Salary increases within zones are based on performance against established level criteria associated with a specific zone.

Promotion to a higher pay zone occurs as a result of a significant increases in job scope, skill level and/or position impact as defined in the level criteria.

From an employee perspective, this approach provides clear definition relative to the skills and competencies required for advancement, and provides a consistent perspective among various disciplines relative to career growth.

Performance Shares Approach to Incentive Pay Design.
Performance shares—or "results sharing," as it is often called—is a design strategy that can be particularly effective in addressing the ultimate purpose of incentive pay: increasing employee ownership and accountability for business results and sharing the rewards (or losses) with those who are responsible for making them happen.

Actually, performance shares is not a particularly new way of approaching incentive compensation. The basis of the design has its roots in gainsharing plans that have been around in manufacturing environments for decades.

However, the differences between "Scanlon" or traditional gainsharing plans and today’s performance-sharing plans are found in certain aspects of the design and certainly in the broad scope of their use. Performance-share plans have been found to be highly effective in a variety of environments from manufacturing to service firms to technology companies.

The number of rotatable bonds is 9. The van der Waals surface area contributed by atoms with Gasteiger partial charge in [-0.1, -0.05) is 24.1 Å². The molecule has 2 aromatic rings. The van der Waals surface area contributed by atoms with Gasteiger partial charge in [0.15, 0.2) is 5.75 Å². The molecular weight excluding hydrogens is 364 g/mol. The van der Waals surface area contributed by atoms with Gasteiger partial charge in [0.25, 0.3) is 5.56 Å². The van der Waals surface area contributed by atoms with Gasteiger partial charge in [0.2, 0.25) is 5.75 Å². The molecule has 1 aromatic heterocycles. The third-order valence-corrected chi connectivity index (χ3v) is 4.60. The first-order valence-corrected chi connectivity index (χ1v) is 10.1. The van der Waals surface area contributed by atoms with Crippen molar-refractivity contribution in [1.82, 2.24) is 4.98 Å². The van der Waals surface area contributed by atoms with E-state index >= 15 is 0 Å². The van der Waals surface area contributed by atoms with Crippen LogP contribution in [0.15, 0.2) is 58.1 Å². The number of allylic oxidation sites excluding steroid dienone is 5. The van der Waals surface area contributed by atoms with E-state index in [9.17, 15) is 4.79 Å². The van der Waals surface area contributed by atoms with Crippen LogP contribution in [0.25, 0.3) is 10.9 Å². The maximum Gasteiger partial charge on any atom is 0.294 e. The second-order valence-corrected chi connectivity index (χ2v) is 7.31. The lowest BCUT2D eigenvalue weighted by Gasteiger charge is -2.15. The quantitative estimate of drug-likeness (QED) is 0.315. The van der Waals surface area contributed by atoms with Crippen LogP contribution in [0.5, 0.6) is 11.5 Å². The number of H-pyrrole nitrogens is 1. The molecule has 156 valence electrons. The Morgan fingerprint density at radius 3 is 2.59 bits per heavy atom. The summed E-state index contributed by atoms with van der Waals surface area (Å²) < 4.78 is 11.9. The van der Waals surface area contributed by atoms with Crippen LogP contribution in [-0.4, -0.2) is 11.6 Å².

The primary objective of a performance-shares plan is to focus employees on critical business objectives and to share with them the gain or loss that results from achievement against pre-established performance goals. The performance objectives or measures can be production oriented, process oriented, sales and revenue oriented, focused on driving the culture to a new level, or a combination of all of these.

What’s most important about these share plans is their effectiveness in focusing employee performance on things that matter most to the organization and in encouraging employee accountability for results.

Plan design for performance shares typically looks something like this:

  • Performance measures and achievement targets are established at the company level and then tiered down to the department and individual level.
  • The incentive pool is determined by the amount of profit or expense reduction the company has committed to "share" with employees at various levels of performance achievement.
  • Each job level or category (i.e., management, professional, non-exempt) is assigned a range of performance shares to be earned based on achievement against specific performance targets.
  • All individuals in each job category are eligible to earn up to the maximum number of shares that’s established for their range. The opportunity to earn doesn’t vary among individuals in the same category, although actual achievement often does.